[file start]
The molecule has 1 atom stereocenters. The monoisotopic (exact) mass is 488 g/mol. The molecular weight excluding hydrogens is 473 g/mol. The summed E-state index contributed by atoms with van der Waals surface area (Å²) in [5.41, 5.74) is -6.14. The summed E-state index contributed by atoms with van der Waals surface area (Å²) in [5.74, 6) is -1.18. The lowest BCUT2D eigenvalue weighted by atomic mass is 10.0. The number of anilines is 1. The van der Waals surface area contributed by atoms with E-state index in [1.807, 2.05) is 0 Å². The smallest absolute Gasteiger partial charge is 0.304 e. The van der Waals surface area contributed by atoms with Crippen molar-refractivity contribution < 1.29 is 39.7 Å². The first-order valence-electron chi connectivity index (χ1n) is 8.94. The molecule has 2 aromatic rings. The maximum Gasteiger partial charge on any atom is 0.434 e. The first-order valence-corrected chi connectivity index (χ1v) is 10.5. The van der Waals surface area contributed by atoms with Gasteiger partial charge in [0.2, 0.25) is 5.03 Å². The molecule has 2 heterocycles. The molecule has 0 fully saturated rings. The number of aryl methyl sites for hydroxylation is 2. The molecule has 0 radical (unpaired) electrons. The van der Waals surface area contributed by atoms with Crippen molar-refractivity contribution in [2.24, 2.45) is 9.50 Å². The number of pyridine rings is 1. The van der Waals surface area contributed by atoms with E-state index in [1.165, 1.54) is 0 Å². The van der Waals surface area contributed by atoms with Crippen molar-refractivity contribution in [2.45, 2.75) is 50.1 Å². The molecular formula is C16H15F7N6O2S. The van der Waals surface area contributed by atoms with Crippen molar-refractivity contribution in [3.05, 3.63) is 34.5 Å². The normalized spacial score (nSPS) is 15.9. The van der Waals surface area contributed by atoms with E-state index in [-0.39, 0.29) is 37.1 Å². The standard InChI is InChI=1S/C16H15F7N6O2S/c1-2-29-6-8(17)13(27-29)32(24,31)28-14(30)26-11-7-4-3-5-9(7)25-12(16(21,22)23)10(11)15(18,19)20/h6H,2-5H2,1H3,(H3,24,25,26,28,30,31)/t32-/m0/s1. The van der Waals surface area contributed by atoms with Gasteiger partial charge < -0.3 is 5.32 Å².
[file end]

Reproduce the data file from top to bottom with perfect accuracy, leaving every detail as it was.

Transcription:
The molecule has 1 atom stereocenters. The monoisotopic (exact) mass is 488 g/mol. The molecular weight excluding hydrogens is 473 g/mol. The summed E-state index contributed by atoms with van der Waals surface area (Å²) in [5.41, 5.74) is -6.14. The summed E-state index contributed by atoms with van der Waals surface area (Å²) in [5.74, 6) is -1.18. The lowest BCUT2D eigenvalue weighted by atomic mass is 10.0. The number of anilines is 1. The van der Waals surface area contributed by atoms with E-state index in [1.807, 2.05) is 0 Å². The smallest absolute Gasteiger partial charge is 0.304 e. The van der Waals surface area contributed by atoms with Crippen molar-refractivity contribution < 1.29 is 39.7 Å². The first-order valence-electron chi connectivity index (χ1n) is 8.94. The molecule has 2 aromatic rings. The maximum Gasteiger partial charge on any atom is 0.434 e. The first-order valence-corrected chi connectivity index (χ1v) is 10.5. The van der Waals surface area contributed by atoms with Gasteiger partial charge in [0.2, 0.25) is 5.03 Å². The molecule has 2 heterocycles. The molecule has 0 fully saturated rings. The number of aryl methyl sites for hydroxylation is 2. The molecule has 0 radical (unpaired) electrons. The van der Waals surface area contributed by atoms with Crippen molar-refractivity contribution in [2.24, 2.45) is 9.50 Å². The number of pyridine rings is 1. The van der Waals surface area contributed by atoms with E-state index in [1.165, 1.54) is 0 Å². The van der Waals surface area contributed by atoms with Crippen molar-refractivity contribution in [2.45, 2.75) is 50.1 Å². The molecular formula is C16H15F7N6O2S. The van der Waals surface area contributed by atoms with Crippen molar-refractivity contribution in [3.05, 3.63) is 34.5 Å². The normalized spacial score (nSPS) is 15.9. The van der Waals surface area contributed by atoms with E-state index in [-0.39, 0.29) is 37.1 Å². The standard InChI is InChI=1S/C16H15F7N6O2S/c1-2-29-6-8(17)13(27-29)32(24,31)28-14(30)26-11-7-4-3-5-9(7)25-12(16(21,22)23)10(11)15(18,19)20/h6H,2-5H2,1H3,(H3,24,25,26,28,30,31)/t32-/m0/s1. The van der Waals surface area contributed by atoms with Gasteiger partial charge < -0.3 is 5.32 Å².